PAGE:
Shirin Fahimi, an Iranian-born naturalized Canadian citizen of two years, had come to expect additional questioning from Customs and Border Protection when traveling to the United States under its travel ban of majority-Muslim countries like Iran. But as she was en route to San Francisco for a performance at the art gallery Southern Exposure in the Mission on Feb. 4, a different process unfolded. She tells SF Weekly that she was asked if she was Muslim, what her position on the Iranian government is, why she moved to Toronto, what she studied in college, and even about her grandparents.    

“The interrogation made me very depressed,” Fahimi says. “I felt very lonely, especially because they questioned my Canadian passport. Do I belong here?”

To this day, Fahimi — who now wants to avoid undue interrogation and hassling — gets conflicting information from security officials on both sides of the border about how to enter the U.S. with no problem, despite having Canadian citizenship. But hers is just one of dozens of reports to surface in the aftermath of the Suleimani assassination

Up to 200 people of Iranian descent were reportedly held by border agents at Washington’s border with Canada. Many faced similar questions similar to those posed to Fahimi about allegiances, political views, and religion. Customs and Border Protection denied the claims but an internal memo from the Seattle office first obtained by The Northern Light in Blaine, Washington directed officers to stringently vet people matching certain criteria largely with links to Palestinian territories, Lebanon or Iran, or anyone who has traveled to the latter two.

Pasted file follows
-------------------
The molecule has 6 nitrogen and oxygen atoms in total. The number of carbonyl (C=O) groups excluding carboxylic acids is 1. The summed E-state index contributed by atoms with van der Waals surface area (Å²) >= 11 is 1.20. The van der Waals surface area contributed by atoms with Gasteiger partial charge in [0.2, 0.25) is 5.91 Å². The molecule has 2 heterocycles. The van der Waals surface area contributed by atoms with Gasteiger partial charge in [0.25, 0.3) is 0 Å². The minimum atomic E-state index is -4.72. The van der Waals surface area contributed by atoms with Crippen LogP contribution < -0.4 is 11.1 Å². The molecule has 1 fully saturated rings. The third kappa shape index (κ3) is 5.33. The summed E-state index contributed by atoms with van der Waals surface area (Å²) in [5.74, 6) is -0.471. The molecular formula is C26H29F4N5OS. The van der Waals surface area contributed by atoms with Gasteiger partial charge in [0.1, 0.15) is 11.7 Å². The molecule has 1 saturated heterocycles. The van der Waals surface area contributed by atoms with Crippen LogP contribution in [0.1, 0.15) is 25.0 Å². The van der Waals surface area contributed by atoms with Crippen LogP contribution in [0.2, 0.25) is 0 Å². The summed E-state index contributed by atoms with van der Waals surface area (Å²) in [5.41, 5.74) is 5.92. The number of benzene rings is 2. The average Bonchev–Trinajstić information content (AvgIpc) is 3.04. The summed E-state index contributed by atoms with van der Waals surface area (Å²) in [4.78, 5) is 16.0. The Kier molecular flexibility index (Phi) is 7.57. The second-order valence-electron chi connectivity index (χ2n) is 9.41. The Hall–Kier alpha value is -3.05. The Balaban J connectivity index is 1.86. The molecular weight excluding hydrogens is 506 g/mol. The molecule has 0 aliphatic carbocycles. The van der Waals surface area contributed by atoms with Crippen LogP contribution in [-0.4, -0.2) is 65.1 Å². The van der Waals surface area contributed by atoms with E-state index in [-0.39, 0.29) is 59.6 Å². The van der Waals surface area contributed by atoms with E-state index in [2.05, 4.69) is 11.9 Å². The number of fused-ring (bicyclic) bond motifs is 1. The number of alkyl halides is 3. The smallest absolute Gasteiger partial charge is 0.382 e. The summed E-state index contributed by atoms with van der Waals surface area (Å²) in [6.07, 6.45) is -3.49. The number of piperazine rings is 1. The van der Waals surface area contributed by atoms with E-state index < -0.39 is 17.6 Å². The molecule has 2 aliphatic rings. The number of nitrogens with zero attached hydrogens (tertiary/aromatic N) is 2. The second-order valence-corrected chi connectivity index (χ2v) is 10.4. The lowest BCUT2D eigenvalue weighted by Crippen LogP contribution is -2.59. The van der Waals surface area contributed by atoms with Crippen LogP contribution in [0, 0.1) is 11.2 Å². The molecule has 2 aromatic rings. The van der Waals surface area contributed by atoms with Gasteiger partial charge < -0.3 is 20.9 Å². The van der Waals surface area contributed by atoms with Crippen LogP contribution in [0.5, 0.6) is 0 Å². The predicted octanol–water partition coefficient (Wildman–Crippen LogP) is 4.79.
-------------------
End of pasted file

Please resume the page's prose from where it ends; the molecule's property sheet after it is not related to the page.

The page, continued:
Several Iranian nationals with valid student visas, obtained after a rigorous vetting process and even life savings spent on higher education in the United States, have also been questioned, deported, and even kept in holding cells often without family or friends having any indication of their whereabouts.

Civil rights groups tracking the issues — like Iranian Alliances Across Borders, the National Immigration Law Center, the Council on American-Islamic Relations, and the National Iranian American Council — have had a tough time determining just how pervasive the problem is but do know it spiked after the strike on Suleimani was publicized. While immigrant communities have faced heightened threats since the beginning of the Trump administration, Asian Law Caucus attorney Javeria Jamil says the calls with concerns or cases since Jan. 1, 2020 have surpassed all calls in the past year and a half of working on the issue. 

“[Asian, Middle Eastern, North African, and South Asian] communities have been targeted pretty much by every administration and treated as national security threats since 9/11,” Jamil tells SF Weekly. “Under this administration, the assault on our communities has definitely increased tenfold.”

Foreign policy ripples beyond borders and immigration and into daily life. Until 2017, the San Francisco Police Department cooperated with the FBI under the Joint Terrorism Task Force, coordination agreement to prevent terrorist threats, according to a 2016 whitepaper that Mission Local obtained and revealed in November. It found that under that arrangement San Francisco police violated local laws barring information-gathering based on political and religious affiliation. A July Civil Grand Jury report recommended San Francisco re-join the agreement but the Police Commission has not formally relaunched those conversations. 

Notes of 9/11 racial profiling re-surfaced in the aftermath of Suleimani’s assassination as well. Law enforcement groups like the Los Angeles Police Department said they were monitoring developments despite no credible threats to the city, adding that it’s “committed to ensuring the safety of our vibrant and diverse community, and we ask every Angeleno to say something if you see something.” Southern California has the largest concentration of Iranians outside Iran itself.